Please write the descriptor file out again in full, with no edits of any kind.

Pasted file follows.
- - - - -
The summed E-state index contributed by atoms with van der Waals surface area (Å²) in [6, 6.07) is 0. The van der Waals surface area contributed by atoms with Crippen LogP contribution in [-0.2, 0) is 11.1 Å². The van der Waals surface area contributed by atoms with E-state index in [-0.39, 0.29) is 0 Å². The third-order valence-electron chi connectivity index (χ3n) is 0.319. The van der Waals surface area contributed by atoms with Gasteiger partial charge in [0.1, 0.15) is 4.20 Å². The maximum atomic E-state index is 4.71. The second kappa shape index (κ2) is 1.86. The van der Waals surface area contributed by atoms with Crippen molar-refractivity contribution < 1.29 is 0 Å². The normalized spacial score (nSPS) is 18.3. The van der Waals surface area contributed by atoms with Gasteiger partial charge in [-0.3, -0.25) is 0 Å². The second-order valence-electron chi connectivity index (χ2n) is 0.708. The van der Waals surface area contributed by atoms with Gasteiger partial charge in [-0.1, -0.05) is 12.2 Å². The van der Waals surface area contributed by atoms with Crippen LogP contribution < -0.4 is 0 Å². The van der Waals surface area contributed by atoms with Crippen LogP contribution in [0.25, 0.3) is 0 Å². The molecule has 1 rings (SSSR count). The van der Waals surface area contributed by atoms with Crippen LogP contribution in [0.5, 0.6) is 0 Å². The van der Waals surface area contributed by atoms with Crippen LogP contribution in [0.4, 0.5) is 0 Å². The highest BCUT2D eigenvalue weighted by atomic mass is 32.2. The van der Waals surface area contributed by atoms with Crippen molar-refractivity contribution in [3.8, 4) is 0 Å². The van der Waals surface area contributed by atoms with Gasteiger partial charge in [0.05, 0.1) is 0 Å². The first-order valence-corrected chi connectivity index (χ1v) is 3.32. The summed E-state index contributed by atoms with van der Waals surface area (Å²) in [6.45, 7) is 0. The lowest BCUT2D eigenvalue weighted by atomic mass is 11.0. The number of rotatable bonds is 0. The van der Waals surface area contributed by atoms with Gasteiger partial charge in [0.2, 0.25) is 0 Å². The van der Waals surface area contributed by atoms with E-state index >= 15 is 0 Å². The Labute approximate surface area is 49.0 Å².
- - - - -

The summed E-state index contributed by atoms with van der Waals surface area (Å²) in [6, 6.07) is 0. The van der Waals surface area contributed by atoms with Crippen LogP contribution in [-0.2, 0) is 11.1 Å². The van der Waals surface area contributed by atoms with E-state index in [-0.39, 0.29) is 0 Å². The third-order valence-electron chi connectivity index (χ3n) is 0.319. The van der Waals surface area contributed by atoms with Gasteiger partial charge in [0.1, 0.15) is 4.20 Å². The maximum atomic E-state index is 4.71. The second kappa shape index (κ2) is 1.86. The van der Waals surface area contributed by atoms with Crippen molar-refractivity contribution < 1.29 is 0 Å². The normalized spacial score (nSPS) is 18.3. The van der Waals surface area contributed by atoms with Gasteiger partial charge in [-0.3, -0.25) is 0 Å². The second-order valence-electron chi connectivity index (χ2n) is 0.708. The van der Waals surface area contributed by atoms with Gasteiger partial charge in [-0.1, -0.05) is 12.2 Å². The van der Waals surface area contributed by atoms with Crippen LogP contribution < -0.4 is 0 Å². The van der Waals surface area contributed by atoms with Crippen LogP contribution in [0.25, 0.3) is 0 Å². The molecule has 1 rings (SSSR count). The van der Waals surface area contributed by atoms with Crippen LogP contribution in [0.5, 0.6) is 0 Å². The van der Waals surface area contributed by atoms with Crippen LogP contribution in [0.4, 0.5) is 0 Å². The highest BCUT2D eigenvalue weighted by atomic mass is 32.2. The van der Waals surface area contributed by atoms with Crippen molar-refractivity contribution in [3.8, 4) is 0 Å². The van der Waals surface area contributed by atoms with Gasteiger partial charge in [0.05, 0.1) is 0 Å². The first-order valence-corrected chi connectivity index (χ1v) is 3.32. The summed E-state index contributed by atoms with van der Waals surface area (Å²) in [6.45, 7) is 0. The lowest BCUT2D eigenvalue weighted by atomic mass is 11.0. The number of rotatable bonds is 0. The van der Waals surface area contributed by atoms with Gasteiger partial charge in [0.2, 0.25) is 0 Å². The van der Waals surface area contributed by atoms with E-state index >= 15 is 0 Å². The Labute approximate surface area is 49.0 Å².